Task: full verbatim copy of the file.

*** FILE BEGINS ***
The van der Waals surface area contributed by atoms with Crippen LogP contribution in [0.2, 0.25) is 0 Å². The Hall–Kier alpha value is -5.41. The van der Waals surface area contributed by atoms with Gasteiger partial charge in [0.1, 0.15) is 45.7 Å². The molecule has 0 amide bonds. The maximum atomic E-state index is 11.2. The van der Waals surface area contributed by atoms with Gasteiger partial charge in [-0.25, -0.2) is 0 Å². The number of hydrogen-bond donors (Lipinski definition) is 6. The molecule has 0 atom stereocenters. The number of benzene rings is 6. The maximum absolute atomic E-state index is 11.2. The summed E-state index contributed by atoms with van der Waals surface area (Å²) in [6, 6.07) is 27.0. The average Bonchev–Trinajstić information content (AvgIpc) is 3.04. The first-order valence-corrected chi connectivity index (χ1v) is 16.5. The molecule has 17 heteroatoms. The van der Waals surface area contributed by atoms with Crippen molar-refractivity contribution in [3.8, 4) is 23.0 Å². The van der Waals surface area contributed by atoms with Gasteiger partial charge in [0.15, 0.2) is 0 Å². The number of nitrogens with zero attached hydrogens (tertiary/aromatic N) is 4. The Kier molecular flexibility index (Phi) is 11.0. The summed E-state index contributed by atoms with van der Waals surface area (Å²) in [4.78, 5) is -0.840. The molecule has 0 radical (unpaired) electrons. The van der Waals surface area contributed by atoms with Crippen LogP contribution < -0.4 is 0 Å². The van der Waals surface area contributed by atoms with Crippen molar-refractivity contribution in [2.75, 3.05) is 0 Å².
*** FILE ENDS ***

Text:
The van der Waals surface area contributed by atoms with Crippen LogP contribution in [0.2, 0.25) is 0 Å². The Hall–Kier alpha value is -5.41. The van der Waals surface area contributed by atoms with Gasteiger partial charge in [0.1, 0.15) is 45.7 Å². The molecule has 0 amide bonds. The maximum atomic E-state index is 11.2. The van der Waals surface area contributed by atoms with Gasteiger partial charge in [-0.25, -0.2) is 0 Å². The number of hydrogen-bond donors (Lipinski definition) is 6. The molecule has 0 atom stereocenters. The number of benzene rings is 6. The maximum absolute atomic E-state index is 11.2. The summed E-state index contributed by atoms with van der Waals surface area (Å²) in [6, 6.07) is 27.0. The average Bonchev–Trinajstić information content (AvgIpc) is 3.04. The first-order valence-corrected chi connectivity index (χ1v) is 16.5. The molecule has 17 heteroatoms. The van der Waals surface area contributed by atoms with Crippen molar-refractivity contribution in [3.8, 4) is 23.0 Å². The van der Waals surface area contributed by atoms with Gasteiger partial charge in [0.15, 0.2) is 0 Å². The number of nitrogens with zero attached hydrogens (tertiary/aromatic N) is 4. The Kier molecular flexibility index (Phi) is 11.0. The summed E-state index contributed by atoms with van der Waals surface area (Å²) in [4.78, 5) is -0.840. The molecule has 0 radical (unpaired) electrons. The van der Waals surface area contributed by atoms with Crippen LogP contribution < -0.4 is 0 Å². The van der Waals surface area contributed by atoms with Crippen molar-refractivity contribution in [2.75, 3.05) is 0 Å².